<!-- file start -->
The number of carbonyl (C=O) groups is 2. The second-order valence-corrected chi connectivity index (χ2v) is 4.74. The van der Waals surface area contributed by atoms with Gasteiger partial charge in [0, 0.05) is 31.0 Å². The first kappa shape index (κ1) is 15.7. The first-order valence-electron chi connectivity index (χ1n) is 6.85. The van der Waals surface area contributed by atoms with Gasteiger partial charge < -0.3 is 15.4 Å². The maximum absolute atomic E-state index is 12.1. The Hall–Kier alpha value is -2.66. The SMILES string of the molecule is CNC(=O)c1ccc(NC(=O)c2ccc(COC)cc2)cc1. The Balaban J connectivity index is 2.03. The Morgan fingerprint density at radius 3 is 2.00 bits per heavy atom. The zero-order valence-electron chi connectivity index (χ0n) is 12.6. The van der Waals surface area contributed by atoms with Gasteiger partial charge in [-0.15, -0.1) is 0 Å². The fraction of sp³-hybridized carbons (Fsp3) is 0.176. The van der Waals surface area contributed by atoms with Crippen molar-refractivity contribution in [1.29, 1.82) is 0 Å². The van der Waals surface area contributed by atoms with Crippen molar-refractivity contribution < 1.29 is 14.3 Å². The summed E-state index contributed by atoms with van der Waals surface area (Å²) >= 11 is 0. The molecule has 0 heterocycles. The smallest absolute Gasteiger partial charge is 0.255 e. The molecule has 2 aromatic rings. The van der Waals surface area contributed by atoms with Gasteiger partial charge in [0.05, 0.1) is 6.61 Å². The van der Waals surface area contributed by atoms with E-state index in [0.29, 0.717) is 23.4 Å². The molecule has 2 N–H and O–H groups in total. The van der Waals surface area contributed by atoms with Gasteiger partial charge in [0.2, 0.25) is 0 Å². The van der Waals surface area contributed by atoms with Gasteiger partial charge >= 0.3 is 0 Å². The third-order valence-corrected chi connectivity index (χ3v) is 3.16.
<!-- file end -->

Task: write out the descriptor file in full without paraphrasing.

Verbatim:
The number of carbonyl (C=O) groups is 2. The second-order valence-corrected chi connectivity index (χ2v) is 4.74. The van der Waals surface area contributed by atoms with Gasteiger partial charge in [0, 0.05) is 31.0 Å². The first kappa shape index (κ1) is 15.7. The first-order valence-electron chi connectivity index (χ1n) is 6.85. The van der Waals surface area contributed by atoms with Gasteiger partial charge < -0.3 is 15.4 Å². The maximum absolute atomic E-state index is 12.1. The Hall–Kier alpha value is -2.66. The SMILES string of the molecule is CNC(=O)c1ccc(NC(=O)c2ccc(COC)cc2)cc1. The Balaban J connectivity index is 2.03. The Morgan fingerprint density at radius 3 is 2.00 bits per heavy atom. The zero-order valence-electron chi connectivity index (χ0n) is 12.6. The van der Waals surface area contributed by atoms with Gasteiger partial charge in [-0.15, -0.1) is 0 Å². The fraction of sp³-hybridized carbons (Fsp3) is 0.176. The van der Waals surface area contributed by atoms with Crippen molar-refractivity contribution in [1.29, 1.82) is 0 Å². The van der Waals surface area contributed by atoms with Crippen molar-refractivity contribution < 1.29 is 14.3 Å². The summed E-state index contributed by atoms with van der Waals surface area (Å²) >= 11 is 0. The molecule has 0 heterocycles. The smallest absolute Gasteiger partial charge is 0.255 e. The molecule has 2 aromatic rings. The van der Waals surface area contributed by atoms with Gasteiger partial charge in [0.05, 0.1) is 6.61 Å². The van der Waals surface area contributed by atoms with E-state index in [0.29, 0.717) is 23.4 Å². The molecule has 2 N–H and O–H groups in total. The van der Waals surface area contributed by atoms with Gasteiger partial charge in [0.2, 0.25) is 0 Å². The van der Waals surface area contributed by atoms with Gasteiger partial charge >= 0.3 is 0 Å². The third-order valence-corrected chi connectivity index (χ3v) is 3.16.